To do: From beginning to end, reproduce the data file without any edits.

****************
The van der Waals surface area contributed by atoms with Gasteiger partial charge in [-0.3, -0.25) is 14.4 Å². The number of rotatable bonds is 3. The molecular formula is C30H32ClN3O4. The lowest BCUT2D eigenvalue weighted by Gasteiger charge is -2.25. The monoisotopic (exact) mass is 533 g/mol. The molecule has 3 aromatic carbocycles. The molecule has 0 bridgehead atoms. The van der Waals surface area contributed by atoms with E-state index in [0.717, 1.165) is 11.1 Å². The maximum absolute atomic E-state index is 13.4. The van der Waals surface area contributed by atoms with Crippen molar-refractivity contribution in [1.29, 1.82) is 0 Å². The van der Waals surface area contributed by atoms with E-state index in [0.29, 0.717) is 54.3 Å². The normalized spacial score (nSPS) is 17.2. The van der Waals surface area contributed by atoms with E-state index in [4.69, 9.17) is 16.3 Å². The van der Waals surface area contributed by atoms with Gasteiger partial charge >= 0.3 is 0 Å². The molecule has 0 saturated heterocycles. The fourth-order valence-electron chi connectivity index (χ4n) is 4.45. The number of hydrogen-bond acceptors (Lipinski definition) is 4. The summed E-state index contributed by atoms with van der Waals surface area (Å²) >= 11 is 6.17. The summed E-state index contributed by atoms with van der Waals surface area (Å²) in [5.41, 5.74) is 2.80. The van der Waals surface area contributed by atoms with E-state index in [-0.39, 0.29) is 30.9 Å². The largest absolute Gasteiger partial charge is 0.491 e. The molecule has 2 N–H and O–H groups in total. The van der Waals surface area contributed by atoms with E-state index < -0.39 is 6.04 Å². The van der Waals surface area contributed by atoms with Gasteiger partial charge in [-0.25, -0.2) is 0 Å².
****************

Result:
The van der Waals surface area contributed by atoms with Gasteiger partial charge in [-0.3, -0.25) is 14.4 Å². The number of rotatable bonds is 3. The molecular formula is C30H32ClN3O4. The lowest BCUT2D eigenvalue weighted by Gasteiger charge is -2.25. The monoisotopic (exact) mass is 533 g/mol. The molecule has 3 aromatic carbocycles. The molecule has 0 bridgehead atoms. The van der Waals surface area contributed by atoms with E-state index in [0.717, 1.165) is 11.1 Å². The maximum absolute atomic E-state index is 13.4. The van der Waals surface area contributed by atoms with Crippen molar-refractivity contribution in [1.29, 1.82) is 0 Å². The van der Waals surface area contributed by atoms with E-state index in [0.29, 0.717) is 54.3 Å². The normalized spacial score (nSPS) is 17.2. The van der Waals surface area contributed by atoms with E-state index in [4.69, 9.17) is 16.3 Å². The van der Waals surface area contributed by atoms with Gasteiger partial charge >= 0.3 is 0 Å². The molecule has 0 saturated heterocycles. The fourth-order valence-electron chi connectivity index (χ4n) is 4.45. The number of hydrogen-bond acceptors (Lipinski definition) is 4. The summed E-state index contributed by atoms with van der Waals surface area (Å²) >= 11 is 6.17. The summed E-state index contributed by atoms with van der Waals surface area (Å²) in [5.41, 5.74) is 2.80. The van der Waals surface area contributed by atoms with E-state index in [-0.39, 0.29) is 30.9 Å². The largest absolute Gasteiger partial charge is 0.491 e. The molecule has 2 N–H and O–H groups in total. The van der Waals surface area contributed by atoms with E-state index < -0.39 is 6.04 Å². The van der Waals surface area contributed by atoms with Gasteiger partial charge in [-0.25, -0.2) is 0 Å².